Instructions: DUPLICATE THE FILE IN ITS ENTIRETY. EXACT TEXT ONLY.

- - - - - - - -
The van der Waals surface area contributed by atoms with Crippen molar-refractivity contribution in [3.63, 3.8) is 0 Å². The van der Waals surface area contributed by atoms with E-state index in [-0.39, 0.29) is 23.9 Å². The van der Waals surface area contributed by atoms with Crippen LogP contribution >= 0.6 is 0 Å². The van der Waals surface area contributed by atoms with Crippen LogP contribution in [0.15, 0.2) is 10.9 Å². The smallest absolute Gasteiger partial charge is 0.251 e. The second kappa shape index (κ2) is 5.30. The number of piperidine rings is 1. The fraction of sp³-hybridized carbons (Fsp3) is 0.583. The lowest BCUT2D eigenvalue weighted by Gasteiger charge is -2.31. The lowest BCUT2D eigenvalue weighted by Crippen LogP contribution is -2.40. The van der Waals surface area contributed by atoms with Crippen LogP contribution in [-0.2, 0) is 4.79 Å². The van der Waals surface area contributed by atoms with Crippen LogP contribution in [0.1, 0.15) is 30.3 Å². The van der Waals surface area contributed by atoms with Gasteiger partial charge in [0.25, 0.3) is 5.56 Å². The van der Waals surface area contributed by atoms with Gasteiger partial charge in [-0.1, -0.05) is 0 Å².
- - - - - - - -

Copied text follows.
The van der Waals surface area contributed by atoms with Crippen molar-refractivity contribution in [3.63, 3.8) is 0 Å². The van der Waals surface area contributed by atoms with E-state index in [-0.39, 0.29) is 23.9 Å². The van der Waals surface area contributed by atoms with Crippen LogP contribution >= 0.6 is 0 Å². The van der Waals surface area contributed by atoms with Crippen LogP contribution in [0.15, 0.2) is 10.9 Å². The smallest absolute Gasteiger partial charge is 0.251 e. The second kappa shape index (κ2) is 5.30. The number of piperidine rings is 1. The fraction of sp³-hybridized carbons (Fsp3) is 0.583. The lowest BCUT2D eigenvalue weighted by Gasteiger charge is -2.31. The lowest BCUT2D eigenvalue weighted by Crippen LogP contribution is -2.40. The van der Waals surface area contributed by atoms with Crippen LogP contribution in [-0.2, 0) is 4.79 Å². The van der Waals surface area contributed by atoms with Crippen LogP contribution in [0.1, 0.15) is 30.3 Å². The van der Waals surface area contributed by atoms with Gasteiger partial charge in [0.25, 0.3) is 5.56 Å². The van der Waals surface area contributed by atoms with Gasteiger partial charge in [-0.1, -0.05) is 0 Å².